Engaging with staff and audiences is an important element of Wembley’s approach. In 2012 a Green Team Expo event was run to engage with staff and contract partners. The event included activities and information about all key impact areas, including energy efficiency, promotion of renewable energy, energy efficiency companies and an opportunity to take part in a pedal-power contest. In March 2012, during WWF’s Earth Hour, the lights on the iconic arch were switched off early at 8:30pm at the end of the Saracens rugby match. An Earth Hour message was communicated to the audience at half time on the big screens in the bowl.
Lighting settings are set for different areas of the Stadium depending on their usage each day of the week, and systems are in place to allow key staff including cleaning, security, and catering contractors to book lighting requests with a set switch-off time. LED lighting has been installed in areas that are permanently lit (such as lift cars) and movement sensors to activate lights have been installed in areas that are frequently used (such as office spaces). All non-essential lighting is switched off on non-event days, including the Stadium’s iconic Arch.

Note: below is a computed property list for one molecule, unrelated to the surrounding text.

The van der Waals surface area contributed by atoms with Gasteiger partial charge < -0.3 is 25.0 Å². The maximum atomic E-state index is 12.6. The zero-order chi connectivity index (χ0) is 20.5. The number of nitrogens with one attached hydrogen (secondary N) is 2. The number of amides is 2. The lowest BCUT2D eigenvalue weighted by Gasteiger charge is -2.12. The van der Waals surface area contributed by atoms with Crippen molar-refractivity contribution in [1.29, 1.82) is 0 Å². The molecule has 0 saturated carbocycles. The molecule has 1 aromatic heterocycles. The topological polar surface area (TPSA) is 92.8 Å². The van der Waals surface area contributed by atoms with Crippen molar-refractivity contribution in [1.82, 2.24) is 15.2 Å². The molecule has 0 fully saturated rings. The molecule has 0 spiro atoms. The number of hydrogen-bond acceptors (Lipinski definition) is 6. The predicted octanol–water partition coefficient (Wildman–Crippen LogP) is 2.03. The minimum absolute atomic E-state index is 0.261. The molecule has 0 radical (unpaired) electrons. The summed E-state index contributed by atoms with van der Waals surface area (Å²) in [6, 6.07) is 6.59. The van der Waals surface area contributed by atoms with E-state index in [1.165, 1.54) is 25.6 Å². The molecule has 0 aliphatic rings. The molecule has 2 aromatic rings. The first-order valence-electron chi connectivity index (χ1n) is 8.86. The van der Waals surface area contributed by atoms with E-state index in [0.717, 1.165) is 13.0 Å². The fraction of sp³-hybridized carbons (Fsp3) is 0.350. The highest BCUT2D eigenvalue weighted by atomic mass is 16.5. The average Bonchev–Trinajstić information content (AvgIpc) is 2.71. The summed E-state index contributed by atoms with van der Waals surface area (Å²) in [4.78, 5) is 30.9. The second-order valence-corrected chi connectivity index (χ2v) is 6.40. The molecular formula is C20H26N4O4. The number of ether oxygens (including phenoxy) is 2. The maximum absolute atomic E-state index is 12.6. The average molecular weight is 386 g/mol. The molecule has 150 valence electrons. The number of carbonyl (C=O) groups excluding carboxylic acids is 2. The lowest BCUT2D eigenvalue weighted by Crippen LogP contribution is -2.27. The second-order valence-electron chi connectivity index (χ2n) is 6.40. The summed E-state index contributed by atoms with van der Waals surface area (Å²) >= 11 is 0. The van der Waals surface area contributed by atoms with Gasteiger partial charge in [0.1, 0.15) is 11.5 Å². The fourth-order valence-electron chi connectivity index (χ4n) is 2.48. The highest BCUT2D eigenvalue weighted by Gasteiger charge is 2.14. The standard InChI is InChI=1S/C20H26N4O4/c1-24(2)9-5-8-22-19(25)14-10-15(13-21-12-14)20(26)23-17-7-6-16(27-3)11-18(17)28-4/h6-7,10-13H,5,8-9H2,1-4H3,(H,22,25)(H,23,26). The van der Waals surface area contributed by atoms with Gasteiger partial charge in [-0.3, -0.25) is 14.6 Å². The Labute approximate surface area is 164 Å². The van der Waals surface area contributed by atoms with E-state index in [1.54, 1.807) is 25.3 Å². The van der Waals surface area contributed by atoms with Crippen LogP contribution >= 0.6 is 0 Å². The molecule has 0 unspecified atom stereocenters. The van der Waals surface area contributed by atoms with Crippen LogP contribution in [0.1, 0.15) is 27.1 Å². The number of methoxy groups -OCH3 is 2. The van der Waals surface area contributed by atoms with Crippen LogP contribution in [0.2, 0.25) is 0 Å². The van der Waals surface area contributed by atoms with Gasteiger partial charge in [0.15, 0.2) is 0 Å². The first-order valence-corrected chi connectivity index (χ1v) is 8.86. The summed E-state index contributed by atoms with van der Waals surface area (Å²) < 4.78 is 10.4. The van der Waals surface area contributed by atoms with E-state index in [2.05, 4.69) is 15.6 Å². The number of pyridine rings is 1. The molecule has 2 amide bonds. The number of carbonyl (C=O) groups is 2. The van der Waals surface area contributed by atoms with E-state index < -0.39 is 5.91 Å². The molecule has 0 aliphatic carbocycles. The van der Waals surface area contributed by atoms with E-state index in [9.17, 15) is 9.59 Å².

Wembley Stadium has been very carefully tracking its energy usage and related carbon emissions, allowing the Stadium to keep track of the reductions achieved – 32% from 2007 to 2012. Using the Julie’s Bicycle IG Tool, they have determined that this has reduced carbon emissions from energy use by 6,000 tonnes CO2e! Wembley also monitors electricity consumption per visitor on event days and using the IG Tool has calculated that between 2011 and 2012 it reduced emissions from energy use per performance per seat by 9%.
Wembley Stadium has an extensive Green Team, which includes an Energy Sub Group to set internal targets for energy reduction and manage the implementation of projects and campaigns. The Green Team includes both staff as well as representatives from contract partners to ensure there is a joined up approach. In 2012 a Green Team Expo event was run to engage with staff and contract partners. This included activities and information about all key impact areas, including energy efficiency, promotion of renewable energy, energy efficiency companies and an opportunity to take part in a pedal-power contest.